An election wrap up: more creative generated in presidential election 2008. Passion trumps strategy — the bulk unsolicited, unapproved by either candidate. (more…)
During the early 1940s Charles and Ray Eames developed a successful technique for molding plywood into three-dimensional shapes, which led to the creation of a variety of furnishings and sculptures. You won’t find Eames donkeys however.
That said, if anyone finds appropriate donkeys, or other animals for that matter, please inform us.
overheard: time to recycle campaign signs
The final stretch. Our feature article leading up to and thru the election will recap what many “branders” have concluded: Obama’s campaign is case-study worthy. ( collage on left from special edition – Creative Marketers Report 2008, Creativity; campaign logo/button from on-line store on official Barack Obama website. )
( above ) logo design: collaboration – mo/de and sender llc
If you are a creative and have been following the election, you have seen this stuff. If you are a creative not following the election, you have probably seen this stuff.
Is this a perfect storm? The economic environment. A war. The candidate. The marketing team. The technology. The financial resources. When all the stars are in alignment.
Speaking of “financial” resources, Obama raised a great sum of money by declining public campaign funding. A bit more intangible were the “intellectual” and ’emotional” resources: the generation of creative marketing materials that became available, and may be still is arriving, which is unsolicited, donated. It’s what possibly sets branding a president apart from introducing and marketing, let’s say a product like the new iPhone or a service, Virgin America, a new domestic airline.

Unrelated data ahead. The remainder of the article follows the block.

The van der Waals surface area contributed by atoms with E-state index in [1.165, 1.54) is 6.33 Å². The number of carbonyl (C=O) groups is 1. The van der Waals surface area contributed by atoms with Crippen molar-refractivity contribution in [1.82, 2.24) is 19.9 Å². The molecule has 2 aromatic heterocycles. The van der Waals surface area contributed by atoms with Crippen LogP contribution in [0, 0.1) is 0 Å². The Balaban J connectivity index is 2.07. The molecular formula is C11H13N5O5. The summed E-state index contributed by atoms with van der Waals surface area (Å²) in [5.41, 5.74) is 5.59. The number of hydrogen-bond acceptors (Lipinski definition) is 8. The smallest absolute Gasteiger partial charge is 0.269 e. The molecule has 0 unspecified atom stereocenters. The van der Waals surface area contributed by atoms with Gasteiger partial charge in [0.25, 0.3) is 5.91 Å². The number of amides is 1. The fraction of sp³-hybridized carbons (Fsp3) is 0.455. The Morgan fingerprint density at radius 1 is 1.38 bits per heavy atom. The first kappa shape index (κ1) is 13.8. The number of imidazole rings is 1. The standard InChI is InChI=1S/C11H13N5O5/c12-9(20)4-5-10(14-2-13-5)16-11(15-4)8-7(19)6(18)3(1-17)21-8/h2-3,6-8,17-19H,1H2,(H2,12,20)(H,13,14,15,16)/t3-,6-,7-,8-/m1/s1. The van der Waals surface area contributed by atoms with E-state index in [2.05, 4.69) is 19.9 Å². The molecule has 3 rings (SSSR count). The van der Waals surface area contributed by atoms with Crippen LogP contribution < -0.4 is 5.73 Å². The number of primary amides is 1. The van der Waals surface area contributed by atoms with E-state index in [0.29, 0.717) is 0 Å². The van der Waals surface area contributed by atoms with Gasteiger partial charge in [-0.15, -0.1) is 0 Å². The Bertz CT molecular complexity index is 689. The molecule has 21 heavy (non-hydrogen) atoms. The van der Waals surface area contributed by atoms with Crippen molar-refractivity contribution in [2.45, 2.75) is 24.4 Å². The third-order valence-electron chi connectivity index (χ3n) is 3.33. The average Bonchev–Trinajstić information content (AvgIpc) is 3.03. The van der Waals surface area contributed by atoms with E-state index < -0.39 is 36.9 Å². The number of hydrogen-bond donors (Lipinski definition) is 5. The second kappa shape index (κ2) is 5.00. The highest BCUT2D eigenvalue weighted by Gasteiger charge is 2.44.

We know that Apple consumers can easily be classified as cult-like. It’s possible Virgin America will also attain a fanatical following in the near future. But, it’s hard to imagine Steve Jobs or Richard Branson being bombarded with donated print ads, apparel, signage, videos, graffiti, twitterings from uber-fans of their companies. ( Of course, we might find out differently from someone who knows… )
At first glance, that what it looks like. The bulk of the effort looks good too. Though some application control is lost the campaign is an evolving marketing-mix that’s strategic, creative, curated by a talented and experienced Obama team. We’ll strive to identify contributors as this post develops.
Even if creatively challenged but you read, shop, jog, walk your dog, you have seen this stuff. But if not, enjoy a sampling of images. It’s just a tip of an iceberg.
( above ) designer: tom fox from louisville, kentucky
( above ) designer, shawn hazen
( above ) street artist, shepard fairey from los angeles, california
( above ) from juicy couture
( above ) designer zac posen
( above ) designer: lisa marie regan from tulsa, oklahoma — this is a signpost
( above) documentary filmmaker: errol morris
( above ) parodies of fairey
( above ) photomosiac artist” charis tsevis
( above) artist: dee
( above ) autographed sticker, upper playground artist: munk one
( above ) fashion designer: marc jacobs
( above ) designer: tia salmela keobounpheng from minneapolis
( above ) designed by” artmags.com from oregon
( above ) design firm: thunder dog studios, long island city, ny
( above ) tribute to warhol, artist/designer: terri bell
( above ) fashion designer: jean charles de castelbajac.
( above ) screenshot 30-minute ad, october 29, 2008
( above ) robocall from cincinnati